By Emily Blythe Lawson
Many insects have the ability to transmit diseases to humans, but mosquitoes are arguably one of the most well-known and widely dispersed culprits. For example, West Nile Virus, Zika and Yellow Fever are just a few of the diseases transmitted through mosquito bites. Researchers are motivated to study mosquito populations around the world in order to understand, and therefore control the spread of these diseases.
Mosquito populations are tightly correlated to factors such as temperature and humidity, such that it is generally expected that one would encounter considerably more mosquitoes in a swampy climate over a snowy one. Climate preferences such as these affect how mosquito species are spread around the world, and patterns emerge that allow researchers to predict and even control outbreaks of disease. Climate is not the only way to predict the spread of mosquito populations. One study found that mosquito populations varied by the socioeconomic status of Puerto Rico’s neighborhoods.
The researchers involved in this study were primarily interested in one species of mosquito; Aedes aegypti. Aedes aegypti is commonly found throughout the tropical regions of the world and is the species responsible for many of the mosquito-borne diseases. Aedes aegypti is an anthropophilic mosquito, which means that it preferentially feeds on human blood and therefore also commonly resides in urban habitats. Due to its city habitat type and preference for human blood, this species of mosquito has adapted to breed and lay their eggs in shallow water; often discarded trash that has collected rainwater.
It was hypothesized that lower socioeconomic status neighborhoods would have higher abundance of Aedes aegypti mosquitoes. Neighborhoods lacking financial resources often have deficient street drainage, frequent flooding, and unmanaged litter, all of which would contribute to a significant Aedes aegypti population as these factors lead to plentiful breeding sites. These authors wanted to understand what aspects of city life lead to more mosquitoes, and how mosquito populations vary between rich and poor neighborhoods.
In order to examine this relationship, eight neighborhoods throughout the San Juan Metropolitan area in Puerto Rico were categorized based on survey questions chosen to represent relative socioeconomic status. The survey questions asked about unemployment, college education, and income. Then, the scientists categorized the neighborhoods in high, middle, and low socioeconomic status.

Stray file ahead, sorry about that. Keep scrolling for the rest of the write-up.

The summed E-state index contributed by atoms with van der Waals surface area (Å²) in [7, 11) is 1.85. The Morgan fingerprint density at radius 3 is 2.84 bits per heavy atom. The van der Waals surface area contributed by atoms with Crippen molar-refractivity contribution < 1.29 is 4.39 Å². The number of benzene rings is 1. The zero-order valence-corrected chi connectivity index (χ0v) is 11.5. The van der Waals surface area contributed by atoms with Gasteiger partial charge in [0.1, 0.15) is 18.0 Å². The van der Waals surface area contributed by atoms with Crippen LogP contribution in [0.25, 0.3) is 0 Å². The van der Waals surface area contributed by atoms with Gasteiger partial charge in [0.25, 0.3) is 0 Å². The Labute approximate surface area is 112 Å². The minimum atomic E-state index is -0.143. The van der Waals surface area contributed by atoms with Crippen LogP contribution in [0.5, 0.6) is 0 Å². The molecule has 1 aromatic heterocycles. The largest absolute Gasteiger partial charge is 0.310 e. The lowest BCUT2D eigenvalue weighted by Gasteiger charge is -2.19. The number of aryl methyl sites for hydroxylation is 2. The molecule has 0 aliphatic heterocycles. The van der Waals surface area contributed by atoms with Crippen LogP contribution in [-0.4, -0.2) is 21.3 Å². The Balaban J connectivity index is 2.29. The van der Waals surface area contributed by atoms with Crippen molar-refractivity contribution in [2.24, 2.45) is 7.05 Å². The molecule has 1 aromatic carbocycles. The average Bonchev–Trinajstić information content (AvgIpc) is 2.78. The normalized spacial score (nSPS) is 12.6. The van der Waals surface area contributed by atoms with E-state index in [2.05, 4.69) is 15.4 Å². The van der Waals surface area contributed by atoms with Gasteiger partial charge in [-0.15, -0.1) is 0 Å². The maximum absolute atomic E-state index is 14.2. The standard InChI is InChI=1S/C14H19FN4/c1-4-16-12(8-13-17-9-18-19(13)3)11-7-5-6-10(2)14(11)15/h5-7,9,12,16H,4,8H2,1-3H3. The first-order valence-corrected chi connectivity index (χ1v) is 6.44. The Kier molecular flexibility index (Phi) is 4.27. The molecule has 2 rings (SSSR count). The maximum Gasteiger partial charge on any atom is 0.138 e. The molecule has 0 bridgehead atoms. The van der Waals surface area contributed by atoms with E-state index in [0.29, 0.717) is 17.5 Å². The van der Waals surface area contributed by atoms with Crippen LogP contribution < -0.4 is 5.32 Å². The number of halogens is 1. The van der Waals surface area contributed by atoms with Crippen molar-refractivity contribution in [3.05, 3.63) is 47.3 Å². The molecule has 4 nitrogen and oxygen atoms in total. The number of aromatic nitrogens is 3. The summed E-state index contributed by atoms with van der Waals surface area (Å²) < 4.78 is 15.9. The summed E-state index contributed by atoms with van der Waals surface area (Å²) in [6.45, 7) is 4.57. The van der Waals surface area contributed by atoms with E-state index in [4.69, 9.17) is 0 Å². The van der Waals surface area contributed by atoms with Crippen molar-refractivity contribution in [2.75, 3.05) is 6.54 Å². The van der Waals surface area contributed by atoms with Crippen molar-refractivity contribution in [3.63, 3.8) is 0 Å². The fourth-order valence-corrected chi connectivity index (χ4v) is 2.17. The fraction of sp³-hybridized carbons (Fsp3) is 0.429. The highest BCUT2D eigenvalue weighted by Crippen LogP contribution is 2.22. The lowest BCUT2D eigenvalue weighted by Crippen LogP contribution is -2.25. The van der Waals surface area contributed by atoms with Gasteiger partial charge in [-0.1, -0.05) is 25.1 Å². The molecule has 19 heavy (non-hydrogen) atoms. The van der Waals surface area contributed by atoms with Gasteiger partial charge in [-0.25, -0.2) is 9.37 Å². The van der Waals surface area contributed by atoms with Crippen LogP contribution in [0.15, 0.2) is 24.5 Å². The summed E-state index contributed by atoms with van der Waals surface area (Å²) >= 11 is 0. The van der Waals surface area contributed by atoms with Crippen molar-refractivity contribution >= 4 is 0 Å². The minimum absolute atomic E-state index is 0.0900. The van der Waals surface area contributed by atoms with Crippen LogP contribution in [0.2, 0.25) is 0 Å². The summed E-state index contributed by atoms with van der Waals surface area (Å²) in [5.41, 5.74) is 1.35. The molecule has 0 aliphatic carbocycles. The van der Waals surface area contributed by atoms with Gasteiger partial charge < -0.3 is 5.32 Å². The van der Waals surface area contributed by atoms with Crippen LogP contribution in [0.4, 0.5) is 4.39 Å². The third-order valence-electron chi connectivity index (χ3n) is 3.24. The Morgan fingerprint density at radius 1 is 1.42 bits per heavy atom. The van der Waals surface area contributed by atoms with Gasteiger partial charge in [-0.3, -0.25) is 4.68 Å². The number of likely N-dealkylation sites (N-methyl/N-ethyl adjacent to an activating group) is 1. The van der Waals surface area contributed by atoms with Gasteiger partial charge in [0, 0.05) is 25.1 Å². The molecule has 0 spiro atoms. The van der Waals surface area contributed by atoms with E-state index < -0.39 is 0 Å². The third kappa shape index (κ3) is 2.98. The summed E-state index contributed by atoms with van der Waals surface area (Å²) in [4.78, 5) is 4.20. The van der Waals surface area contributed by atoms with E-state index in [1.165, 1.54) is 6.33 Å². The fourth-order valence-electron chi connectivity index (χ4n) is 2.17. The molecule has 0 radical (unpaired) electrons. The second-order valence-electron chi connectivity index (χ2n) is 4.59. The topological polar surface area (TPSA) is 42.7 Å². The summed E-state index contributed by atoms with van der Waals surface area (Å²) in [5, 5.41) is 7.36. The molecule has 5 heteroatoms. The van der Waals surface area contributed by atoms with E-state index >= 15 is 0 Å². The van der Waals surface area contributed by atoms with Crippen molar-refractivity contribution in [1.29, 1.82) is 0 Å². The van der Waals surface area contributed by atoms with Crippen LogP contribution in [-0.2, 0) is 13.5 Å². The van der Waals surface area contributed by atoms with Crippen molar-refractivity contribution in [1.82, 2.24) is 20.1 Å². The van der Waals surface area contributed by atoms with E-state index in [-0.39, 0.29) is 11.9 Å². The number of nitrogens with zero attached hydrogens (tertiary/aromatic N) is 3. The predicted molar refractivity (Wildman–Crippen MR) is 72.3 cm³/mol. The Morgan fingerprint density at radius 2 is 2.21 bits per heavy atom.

The surrounding environment was also surveyed for various qualities that might attract mosquitoes. The researchers noted the presence of parks, abandoned homes, and excessive litter, all of which may provide increased mosquito breeding sites. They also considered human population density, which was taken from the most recent census. In an attempt to control for outlying factors, two of the neighborhoods sampled were physically close to one another but of different socioeconomic statuses. One was a gated community ranking the highest, while another was neglected and ranked the lowest.
Through the course of the study, over twelve thousand mosquitoes were collected and identified. Mosquito abundance varied considerably among the neighborhoods that were sampled, which corresponded with human population density. It makes sense that more mosquitoes would be found wherever more humans are available to feed on. This means that neighborhoods with increased human density saw an increase in the number of mosquitoes, and the highest human densities also corresponded with the lowest ranking neighborhoods. The two highest ranking neighborhoods had the lowest Aedes aegypti abundance
The team concluded, based on their data, that socioeconomic status is related to Aedes aegypti abundance within Puerto Rico’s urban landscape. The presence of Aedes aegypti was most closely linked to the presence of litter and median household income for the neighborhood. There were more mosquitos in the poorest neighborhoods. This correlation indicates that low socioeconomic status neighborhoods should be the target for future mosquito control measures, specifically efforts involving trash clean up in order to manage the abundance of trash available to the mosquitoes for breeding. Furthermore, the fluctuating abundance of Aedes aegypti observed in this study between the surveyed neighborhoods, may suggest an unequal risk of infection that parallels socioeconomic status.